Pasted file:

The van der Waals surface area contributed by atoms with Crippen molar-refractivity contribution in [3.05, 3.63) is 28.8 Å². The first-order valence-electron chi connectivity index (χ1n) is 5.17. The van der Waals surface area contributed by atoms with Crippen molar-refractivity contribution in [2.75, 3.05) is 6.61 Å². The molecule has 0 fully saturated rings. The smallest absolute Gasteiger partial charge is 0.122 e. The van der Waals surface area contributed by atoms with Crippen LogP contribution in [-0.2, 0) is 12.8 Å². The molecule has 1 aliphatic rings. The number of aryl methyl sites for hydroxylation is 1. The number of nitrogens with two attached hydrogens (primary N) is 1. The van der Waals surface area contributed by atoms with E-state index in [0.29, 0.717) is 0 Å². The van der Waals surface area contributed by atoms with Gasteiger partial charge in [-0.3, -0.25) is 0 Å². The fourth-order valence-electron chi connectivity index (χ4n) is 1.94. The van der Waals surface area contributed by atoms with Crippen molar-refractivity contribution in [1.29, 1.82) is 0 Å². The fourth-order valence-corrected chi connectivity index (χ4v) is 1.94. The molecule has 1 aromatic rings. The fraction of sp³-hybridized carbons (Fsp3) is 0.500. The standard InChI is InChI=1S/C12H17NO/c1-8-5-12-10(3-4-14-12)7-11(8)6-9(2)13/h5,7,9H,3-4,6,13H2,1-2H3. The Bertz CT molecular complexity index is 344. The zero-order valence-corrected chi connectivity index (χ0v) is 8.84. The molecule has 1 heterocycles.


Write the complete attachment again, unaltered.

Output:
The van der Waals surface area contributed by atoms with Crippen molar-refractivity contribution in [3.05, 3.63) is 28.8 Å². The first-order valence-electron chi connectivity index (χ1n) is 5.17. The van der Waals surface area contributed by atoms with Crippen molar-refractivity contribution in [2.75, 3.05) is 6.61 Å². The molecule has 0 fully saturated rings. The smallest absolute Gasteiger partial charge is 0.122 e. The van der Waals surface area contributed by atoms with Crippen LogP contribution in [-0.2, 0) is 12.8 Å². The molecule has 1 aliphatic rings. The number of aryl methyl sites for hydroxylation is 1. The number of nitrogens with two attached hydrogens (primary N) is 1. The van der Waals surface area contributed by atoms with E-state index in [0.29, 0.717) is 0 Å². The van der Waals surface area contributed by atoms with Gasteiger partial charge in [-0.3, -0.25) is 0 Å². The fourth-order valence-electron chi connectivity index (χ4n) is 1.94. The van der Waals surface area contributed by atoms with Crippen molar-refractivity contribution in [1.29, 1.82) is 0 Å². The fourth-order valence-corrected chi connectivity index (χ4v) is 1.94. The molecule has 1 aromatic rings. The fraction of sp³-hybridized carbons (Fsp3) is 0.500. The standard InChI is InChI=1S/C12H17NO/c1-8-5-12-10(3-4-14-12)7-11(8)6-9(2)13/h5,7,9H,3-4,6,13H2,1-2H3. The Bertz CT molecular complexity index is 344. The zero-order valence-corrected chi connectivity index (χ0v) is 8.84. The molecule has 1 heterocycles.